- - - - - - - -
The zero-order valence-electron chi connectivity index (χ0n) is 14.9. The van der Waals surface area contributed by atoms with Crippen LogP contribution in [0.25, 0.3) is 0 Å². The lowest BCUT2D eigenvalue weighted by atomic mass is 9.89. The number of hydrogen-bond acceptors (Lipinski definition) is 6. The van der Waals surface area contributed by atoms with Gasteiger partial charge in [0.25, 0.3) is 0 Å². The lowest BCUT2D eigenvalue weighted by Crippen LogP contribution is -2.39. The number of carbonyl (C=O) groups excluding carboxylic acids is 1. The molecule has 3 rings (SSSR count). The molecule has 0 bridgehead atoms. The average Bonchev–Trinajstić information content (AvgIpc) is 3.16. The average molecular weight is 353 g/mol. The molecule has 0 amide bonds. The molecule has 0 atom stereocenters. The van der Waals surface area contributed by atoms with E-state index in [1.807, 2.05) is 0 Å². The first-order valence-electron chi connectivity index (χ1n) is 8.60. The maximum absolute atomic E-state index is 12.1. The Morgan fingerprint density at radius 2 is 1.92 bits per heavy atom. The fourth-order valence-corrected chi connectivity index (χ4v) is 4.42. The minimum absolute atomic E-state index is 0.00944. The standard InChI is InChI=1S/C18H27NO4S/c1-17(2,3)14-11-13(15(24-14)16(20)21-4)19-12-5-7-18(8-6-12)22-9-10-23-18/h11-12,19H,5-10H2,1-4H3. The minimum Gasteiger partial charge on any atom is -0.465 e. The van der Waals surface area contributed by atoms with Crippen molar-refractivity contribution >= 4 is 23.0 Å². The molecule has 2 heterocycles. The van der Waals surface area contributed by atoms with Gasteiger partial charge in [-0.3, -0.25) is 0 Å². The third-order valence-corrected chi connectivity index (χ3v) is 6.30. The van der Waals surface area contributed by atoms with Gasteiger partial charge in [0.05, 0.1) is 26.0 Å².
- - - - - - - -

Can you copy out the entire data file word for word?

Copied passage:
The zero-order valence-electron chi connectivity index (χ0n) is 14.9. The van der Waals surface area contributed by atoms with Crippen LogP contribution in [0.25, 0.3) is 0 Å². The lowest BCUT2D eigenvalue weighted by atomic mass is 9.89. The number of hydrogen-bond acceptors (Lipinski definition) is 6. The van der Waals surface area contributed by atoms with Gasteiger partial charge in [0.25, 0.3) is 0 Å². The lowest BCUT2D eigenvalue weighted by Crippen LogP contribution is -2.39. The number of carbonyl (C=O) groups excluding carboxylic acids is 1. The molecule has 3 rings (SSSR count). The molecule has 0 bridgehead atoms. The average Bonchev–Trinajstić information content (AvgIpc) is 3.16. The average molecular weight is 353 g/mol. The molecule has 0 amide bonds. The molecule has 0 atom stereocenters. The van der Waals surface area contributed by atoms with E-state index in [1.807, 2.05) is 0 Å². The first-order valence-electron chi connectivity index (χ1n) is 8.60. The maximum absolute atomic E-state index is 12.1. The Morgan fingerprint density at radius 2 is 1.92 bits per heavy atom. The fourth-order valence-corrected chi connectivity index (χ4v) is 4.42. The minimum absolute atomic E-state index is 0.00944. The standard InChI is InChI=1S/C18H27NO4S/c1-17(2,3)14-11-13(15(24-14)16(20)21-4)19-12-5-7-18(8-6-12)22-9-10-23-18/h11-12,19H,5-10H2,1-4H3. The minimum Gasteiger partial charge on any atom is -0.465 e. The van der Waals surface area contributed by atoms with Crippen molar-refractivity contribution >= 4 is 23.0 Å². The molecule has 2 heterocycles. The van der Waals surface area contributed by atoms with Gasteiger partial charge in [-0.3, -0.25) is 0 Å². The third-order valence-corrected chi connectivity index (χ3v) is 6.30. The van der Waals surface area contributed by atoms with Gasteiger partial charge in [0.05, 0.1) is 26.0 Å².